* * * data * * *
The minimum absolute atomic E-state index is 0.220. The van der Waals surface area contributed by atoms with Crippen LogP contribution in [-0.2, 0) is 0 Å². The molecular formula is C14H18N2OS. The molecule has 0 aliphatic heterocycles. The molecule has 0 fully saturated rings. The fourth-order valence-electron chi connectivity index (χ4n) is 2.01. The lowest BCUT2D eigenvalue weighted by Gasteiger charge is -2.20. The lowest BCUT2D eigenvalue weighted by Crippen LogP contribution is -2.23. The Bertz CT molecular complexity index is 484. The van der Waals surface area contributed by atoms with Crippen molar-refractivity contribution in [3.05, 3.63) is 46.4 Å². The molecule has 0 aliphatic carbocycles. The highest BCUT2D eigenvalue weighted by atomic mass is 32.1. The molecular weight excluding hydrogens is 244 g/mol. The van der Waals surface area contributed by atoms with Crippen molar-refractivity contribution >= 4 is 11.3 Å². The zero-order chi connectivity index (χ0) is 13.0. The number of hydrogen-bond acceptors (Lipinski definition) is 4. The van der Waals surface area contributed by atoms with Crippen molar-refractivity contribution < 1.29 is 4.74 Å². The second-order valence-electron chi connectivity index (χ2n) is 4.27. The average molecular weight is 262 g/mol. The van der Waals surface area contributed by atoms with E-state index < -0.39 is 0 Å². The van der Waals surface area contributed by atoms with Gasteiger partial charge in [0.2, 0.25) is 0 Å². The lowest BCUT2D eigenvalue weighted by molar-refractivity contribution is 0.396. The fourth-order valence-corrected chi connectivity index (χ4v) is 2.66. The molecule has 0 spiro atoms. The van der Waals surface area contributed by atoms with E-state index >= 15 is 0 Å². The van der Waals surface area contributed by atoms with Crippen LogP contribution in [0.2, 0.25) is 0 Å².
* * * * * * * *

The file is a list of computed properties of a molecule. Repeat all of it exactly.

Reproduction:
The minimum absolute atomic E-state index is 0.220. The van der Waals surface area contributed by atoms with Crippen LogP contribution in [-0.2, 0) is 0 Å². The molecular formula is C14H18N2OS. The molecule has 0 aliphatic heterocycles. The molecule has 0 fully saturated rings. The fourth-order valence-electron chi connectivity index (χ4n) is 2.01. The lowest BCUT2D eigenvalue weighted by Gasteiger charge is -2.20. The lowest BCUT2D eigenvalue weighted by Crippen LogP contribution is -2.23. The Bertz CT molecular complexity index is 484. The van der Waals surface area contributed by atoms with Crippen molar-refractivity contribution in [3.05, 3.63) is 46.4 Å². The molecule has 0 aliphatic carbocycles. The highest BCUT2D eigenvalue weighted by atomic mass is 32.1. The molecular weight excluding hydrogens is 244 g/mol. The van der Waals surface area contributed by atoms with Crippen molar-refractivity contribution >= 4 is 11.3 Å². The zero-order chi connectivity index (χ0) is 13.0. The number of hydrogen-bond acceptors (Lipinski definition) is 4. The van der Waals surface area contributed by atoms with Crippen molar-refractivity contribution < 1.29 is 4.74 Å². The second-order valence-electron chi connectivity index (χ2n) is 4.27. The average molecular weight is 262 g/mol. The van der Waals surface area contributed by atoms with E-state index < -0.39 is 0 Å². The van der Waals surface area contributed by atoms with Gasteiger partial charge in [0.2, 0.25) is 0 Å². The lowest BCUT2D eigenvalue weighted by molar-refractivity contribution is 0.396. The fourth-order valence-corrected chi connectivity index (χ4v) is 2.66. The molecule has 0 spiro atoms. The van der Waals surface area contributed by atoms with E-state index >= 15 is 0 Å². The van der Waals surface area contributed by atoms with Crippen LogP contribution in [0.2, 0.25) is 0 Å².